Media Guidelines for Reporting on Women and Children Endorsed
Bhutan Media Foundation (BMF) in collaboration with National Commission for women and Children endorsed first ever media guideline for reporting on women and children last Thursday. The guideline is for journalists to consider few ethics while reporting on women and children.
Despite having adequate legal protection, women and children are subject to inhuman cruelties and they have to endure worst form of abuse. Violations are often newsworthy, reads the guideline rationale.
Issues related to women and children are complex in nature. Therefore, it is looked at as important that the media and journalists portray their cases in a manner that will advocate for interventions and increase awareness and understanding by causing minimal negative impact on the parties concerned.
Media coverage on matters relating to women and children are known to have longterm consequences on their overall development (physical, mental, psychological, emotional, moral, social, economic etc), life and dignity. Therefore, insensitive reporting on them will entail real risk of women and children facing harm, stigma, disqualification, and retribution.
The privacy, dignity, physical and emotional development of women and children are crucial and they need to be preserved and protected while reporting and publishing or broadcasting of news and programmes. However, the guideline states that a numerous cases reveal a failure to portray gender issues fairly and accurately, and few initiatives have been taken to develop ethical standards and avoid unfair and out-dated stereotypes.
The guideline according to BMF has been developed to mitigate sensationalism and stereotyping in reporting, and to help journalists deal with issues related to women and children with sensitivity, accuracy and fairness. Fair gender portrayal is an issue that merits priority if the media hopes to fully reflect the role women plays in society. It is believed that the guideline will supplement the state’s role and responsibility and strengthen the existing codes of ethics.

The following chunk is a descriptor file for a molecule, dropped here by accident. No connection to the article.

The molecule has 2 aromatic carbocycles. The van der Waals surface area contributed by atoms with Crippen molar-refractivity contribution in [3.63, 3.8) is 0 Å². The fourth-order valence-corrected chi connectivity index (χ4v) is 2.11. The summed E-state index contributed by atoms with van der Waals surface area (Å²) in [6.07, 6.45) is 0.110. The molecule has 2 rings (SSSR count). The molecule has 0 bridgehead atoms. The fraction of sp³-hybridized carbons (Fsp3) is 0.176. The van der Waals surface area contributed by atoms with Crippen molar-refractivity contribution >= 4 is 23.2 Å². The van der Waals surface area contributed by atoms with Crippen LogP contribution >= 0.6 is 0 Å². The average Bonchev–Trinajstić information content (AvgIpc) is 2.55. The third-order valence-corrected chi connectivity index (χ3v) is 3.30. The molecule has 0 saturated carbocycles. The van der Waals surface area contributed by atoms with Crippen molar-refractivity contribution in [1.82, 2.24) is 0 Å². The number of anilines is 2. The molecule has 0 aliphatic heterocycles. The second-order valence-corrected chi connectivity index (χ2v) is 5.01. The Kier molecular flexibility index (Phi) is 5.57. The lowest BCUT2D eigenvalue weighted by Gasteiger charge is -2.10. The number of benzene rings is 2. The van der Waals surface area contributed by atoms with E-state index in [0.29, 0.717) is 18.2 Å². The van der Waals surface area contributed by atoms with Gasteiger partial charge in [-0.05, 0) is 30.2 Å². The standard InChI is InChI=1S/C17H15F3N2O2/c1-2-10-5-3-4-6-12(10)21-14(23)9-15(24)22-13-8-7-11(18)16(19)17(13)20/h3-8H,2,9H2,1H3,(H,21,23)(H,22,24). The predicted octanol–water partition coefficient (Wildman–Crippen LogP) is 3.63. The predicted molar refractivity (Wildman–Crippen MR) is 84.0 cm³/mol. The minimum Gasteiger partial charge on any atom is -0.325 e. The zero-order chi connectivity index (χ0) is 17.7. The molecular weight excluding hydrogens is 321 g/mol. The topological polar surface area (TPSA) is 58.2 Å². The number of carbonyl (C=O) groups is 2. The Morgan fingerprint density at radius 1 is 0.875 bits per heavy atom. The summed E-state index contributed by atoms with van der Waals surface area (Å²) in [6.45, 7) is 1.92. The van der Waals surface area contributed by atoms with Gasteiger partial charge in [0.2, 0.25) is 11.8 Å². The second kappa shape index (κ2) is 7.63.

The guideline according to BMF Executive Director Dawa Penjor is developed with an objective of setting minimum parameters of responsibility for all forms of media in relation to reporting, broadcasting, publication of news, programmes, documentaries etc. on and for women and children.
It provides practical guidance for ethical reporting when confronted with ethical dilemmas of a complex and diverse nature. It is also believed to strengthen the role of media as an important tool to enhance awareness on issues related to the rights of women and children by causing minimal harm to the parties concerned. It is expected to help increase the number of positive articles and stories in the media on women and children.
The guidelines state that media practitioners shall, at all times, strive to be impartial and avoid publicly associating themselves with partisan statements or organisations. With these guidelines media houses shall increase programmes on gender specific topics and allow more women and children to be involved in the production of such programmes.
Media practitioners shall recognise that women and children are not a homogenous group and there should be inclusive coverage of all women that goes beyond differences of class, social standing or place of residence, states the guideline.
It is also stated that the media should report all issues as fully as possible, but taking care to balance harm and discom- fort with alternative that maximise the goal of truth telling. Therefore, media houses shall refrain from publishing the identity or details of rape or sexual violence victims that could lead to their identification, promoting pornography and violence against women and children and glamorising violence against women and negative gender portrayal in advertising.
Media houses shall prohibit use of sexist language in reporting and when editing and selecting facts, details and graphics, media shall not over simply and report women and children issues out of context.
Usha Drukpa , a journalist from The Journalist said, this guideline would really prove useful when reporting on women and children. She added that she would also share this guideline with her journalist friends who are unaware.
The guideline is developed by BMF in collaboration with National commission for women and children.